Bill Lazor was asked about play-action, but he remained fixated on the Bears’ struggling passing game.
“The ability to run the ball statistically has almost zero to do with the effectiveness of play-action pass,” the Bears’ offensive coordinator said. “Teams that don’t run the ball still are effective in play-action pass.”
If that sounds familiar, it’s because Chargers head coach Brandon Staley gave a similar explanation that went viral a few weeks ago. And it is true — play-action can be effective even without a good running game.
But the Bears do have a good running game. They currently rank sixth in the NFL in rushing. And whether it’s play-action or any other element of the passing game, an established running game should help take the pressure off the quarterback. That’s what Staley went on to explain in his viral video.
That hasn’t been the case for Justin Fields and the Bears. Despite a good rushing attack, they rank dead last in the NFL in passing.
“We’ve got to be better in almost every single aspect of the passing game. I mean, our details in pass protection, our details in route running, our details in the decision-making and the throwing at quarterback and then putting it all together. It’s hard,” Lazor said.
The offensive coordinator didn’t even need to look at the stats. He knows what they are.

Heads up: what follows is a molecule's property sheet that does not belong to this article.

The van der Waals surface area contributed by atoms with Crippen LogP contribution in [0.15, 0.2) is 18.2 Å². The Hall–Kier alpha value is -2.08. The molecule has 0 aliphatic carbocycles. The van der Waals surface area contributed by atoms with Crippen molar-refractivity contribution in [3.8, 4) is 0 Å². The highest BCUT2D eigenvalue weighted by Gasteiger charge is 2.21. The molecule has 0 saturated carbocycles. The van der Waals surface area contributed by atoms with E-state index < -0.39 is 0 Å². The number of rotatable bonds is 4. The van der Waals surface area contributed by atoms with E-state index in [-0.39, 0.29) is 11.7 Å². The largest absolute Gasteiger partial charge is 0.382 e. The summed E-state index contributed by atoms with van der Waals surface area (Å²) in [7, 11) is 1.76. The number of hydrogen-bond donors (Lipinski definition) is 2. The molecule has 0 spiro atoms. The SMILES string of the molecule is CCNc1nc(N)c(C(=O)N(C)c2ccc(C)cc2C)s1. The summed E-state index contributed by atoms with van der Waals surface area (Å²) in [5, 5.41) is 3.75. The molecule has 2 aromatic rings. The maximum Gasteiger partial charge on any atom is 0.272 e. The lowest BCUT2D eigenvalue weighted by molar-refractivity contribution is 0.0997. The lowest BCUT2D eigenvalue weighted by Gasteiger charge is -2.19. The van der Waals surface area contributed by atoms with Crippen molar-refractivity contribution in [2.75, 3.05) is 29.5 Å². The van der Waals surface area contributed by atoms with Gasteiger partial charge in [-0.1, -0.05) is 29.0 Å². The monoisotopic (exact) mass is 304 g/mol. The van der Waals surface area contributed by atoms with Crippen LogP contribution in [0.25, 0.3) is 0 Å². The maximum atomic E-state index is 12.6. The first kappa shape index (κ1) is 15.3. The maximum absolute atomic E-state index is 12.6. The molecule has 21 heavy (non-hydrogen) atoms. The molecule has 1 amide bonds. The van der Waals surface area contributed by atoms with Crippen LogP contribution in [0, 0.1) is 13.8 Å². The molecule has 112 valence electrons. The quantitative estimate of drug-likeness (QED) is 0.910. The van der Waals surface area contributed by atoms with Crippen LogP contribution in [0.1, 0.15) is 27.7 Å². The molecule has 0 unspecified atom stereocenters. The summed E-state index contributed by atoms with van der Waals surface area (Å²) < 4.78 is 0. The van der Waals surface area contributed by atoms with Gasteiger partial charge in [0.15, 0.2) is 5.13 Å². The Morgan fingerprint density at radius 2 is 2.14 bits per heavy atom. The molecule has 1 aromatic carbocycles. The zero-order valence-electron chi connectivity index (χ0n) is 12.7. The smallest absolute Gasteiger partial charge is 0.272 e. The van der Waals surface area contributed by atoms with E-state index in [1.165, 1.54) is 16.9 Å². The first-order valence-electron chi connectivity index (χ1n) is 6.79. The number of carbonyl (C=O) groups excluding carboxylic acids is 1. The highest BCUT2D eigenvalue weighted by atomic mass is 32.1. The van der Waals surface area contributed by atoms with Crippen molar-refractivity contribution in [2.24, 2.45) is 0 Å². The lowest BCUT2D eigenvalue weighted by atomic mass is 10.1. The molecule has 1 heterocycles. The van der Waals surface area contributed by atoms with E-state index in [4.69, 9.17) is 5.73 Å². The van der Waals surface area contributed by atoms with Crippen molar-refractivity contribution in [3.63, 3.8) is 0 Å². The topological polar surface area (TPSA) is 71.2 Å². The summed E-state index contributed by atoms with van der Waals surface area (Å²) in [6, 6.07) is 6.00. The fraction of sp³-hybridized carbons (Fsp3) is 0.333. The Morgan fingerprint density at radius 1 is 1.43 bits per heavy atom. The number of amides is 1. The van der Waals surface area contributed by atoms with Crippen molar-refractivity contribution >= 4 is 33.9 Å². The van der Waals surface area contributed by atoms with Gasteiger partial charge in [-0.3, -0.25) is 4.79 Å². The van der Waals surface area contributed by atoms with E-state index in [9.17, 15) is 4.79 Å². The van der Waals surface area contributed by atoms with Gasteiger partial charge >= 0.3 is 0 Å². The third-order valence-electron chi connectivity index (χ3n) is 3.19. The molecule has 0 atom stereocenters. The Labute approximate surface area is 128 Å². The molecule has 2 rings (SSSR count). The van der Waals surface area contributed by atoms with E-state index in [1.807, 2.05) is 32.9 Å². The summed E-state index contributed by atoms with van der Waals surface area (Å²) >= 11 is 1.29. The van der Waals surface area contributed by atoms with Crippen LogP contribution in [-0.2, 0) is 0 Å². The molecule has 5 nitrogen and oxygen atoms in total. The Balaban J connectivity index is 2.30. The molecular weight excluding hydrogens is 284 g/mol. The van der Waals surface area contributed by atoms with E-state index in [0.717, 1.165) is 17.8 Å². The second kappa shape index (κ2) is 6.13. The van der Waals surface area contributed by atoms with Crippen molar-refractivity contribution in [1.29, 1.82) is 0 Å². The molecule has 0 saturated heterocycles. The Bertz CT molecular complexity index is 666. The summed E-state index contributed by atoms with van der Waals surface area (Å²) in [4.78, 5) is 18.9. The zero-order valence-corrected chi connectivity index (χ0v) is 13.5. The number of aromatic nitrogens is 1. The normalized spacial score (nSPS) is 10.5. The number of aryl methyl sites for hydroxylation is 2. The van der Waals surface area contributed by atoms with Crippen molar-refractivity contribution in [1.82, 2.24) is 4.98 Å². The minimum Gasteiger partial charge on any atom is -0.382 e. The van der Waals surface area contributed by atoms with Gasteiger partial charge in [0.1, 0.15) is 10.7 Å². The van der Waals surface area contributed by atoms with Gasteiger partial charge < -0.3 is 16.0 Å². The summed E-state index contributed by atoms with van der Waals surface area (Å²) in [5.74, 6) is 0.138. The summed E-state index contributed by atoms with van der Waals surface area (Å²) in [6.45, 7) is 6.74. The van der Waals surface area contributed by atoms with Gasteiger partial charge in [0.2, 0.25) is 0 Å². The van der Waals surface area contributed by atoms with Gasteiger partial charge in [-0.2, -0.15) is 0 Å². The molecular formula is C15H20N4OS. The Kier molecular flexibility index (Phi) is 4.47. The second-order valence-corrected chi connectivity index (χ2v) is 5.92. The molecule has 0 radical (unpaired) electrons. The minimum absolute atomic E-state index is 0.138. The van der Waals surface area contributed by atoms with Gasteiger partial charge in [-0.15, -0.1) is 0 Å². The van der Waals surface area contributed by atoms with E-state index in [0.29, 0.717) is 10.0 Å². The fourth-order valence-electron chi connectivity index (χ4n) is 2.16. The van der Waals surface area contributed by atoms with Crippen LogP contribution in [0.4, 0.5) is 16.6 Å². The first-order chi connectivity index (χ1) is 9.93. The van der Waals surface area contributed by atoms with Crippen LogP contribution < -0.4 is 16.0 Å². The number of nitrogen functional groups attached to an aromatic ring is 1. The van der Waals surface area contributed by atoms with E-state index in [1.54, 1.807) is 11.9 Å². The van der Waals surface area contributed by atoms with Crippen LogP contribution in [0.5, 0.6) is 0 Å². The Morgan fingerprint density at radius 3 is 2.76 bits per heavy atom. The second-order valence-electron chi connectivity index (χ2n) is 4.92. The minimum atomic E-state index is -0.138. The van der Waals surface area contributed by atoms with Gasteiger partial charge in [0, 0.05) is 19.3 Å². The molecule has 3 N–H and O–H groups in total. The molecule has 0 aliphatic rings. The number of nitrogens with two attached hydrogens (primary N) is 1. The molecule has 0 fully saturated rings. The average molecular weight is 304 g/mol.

“I’m assuming we’re still 32nd in sacks per pass attempt, 32nd in passing yards per game, 32nd in passing yards per attempt. I mean, so, to stand up and say there’s a bright spot would be pretty ridiculous I’d think,” he said.
Yes, it would be ridiculous, so credit Lazor for the awareness there.
To get back to the crux of the question though, why is the passing game so bad when the running game is actually pretty good? As a whole, the offense ranks last in yards/play at 4.35.
“I don’t think it has anything to do with the run game. I think it has to do with — we have to be better with the details of the pass game, fitting it together, making the plays when they’re available, “ Lazor said. “And when I say making the plays, I don’t just mean jumping up and catching the ball, I mean, blocking the person we’re supposed to block, being together with how we’re going to block it, the timing of the quarterback matching the timing of the firmness of protection, matching the timing of the routes. When you’re 32nd, we could spend a lot of time talking about this.”
It hasn’t been good. At least the offensive coordinator isn’t trying to sugarcoat it.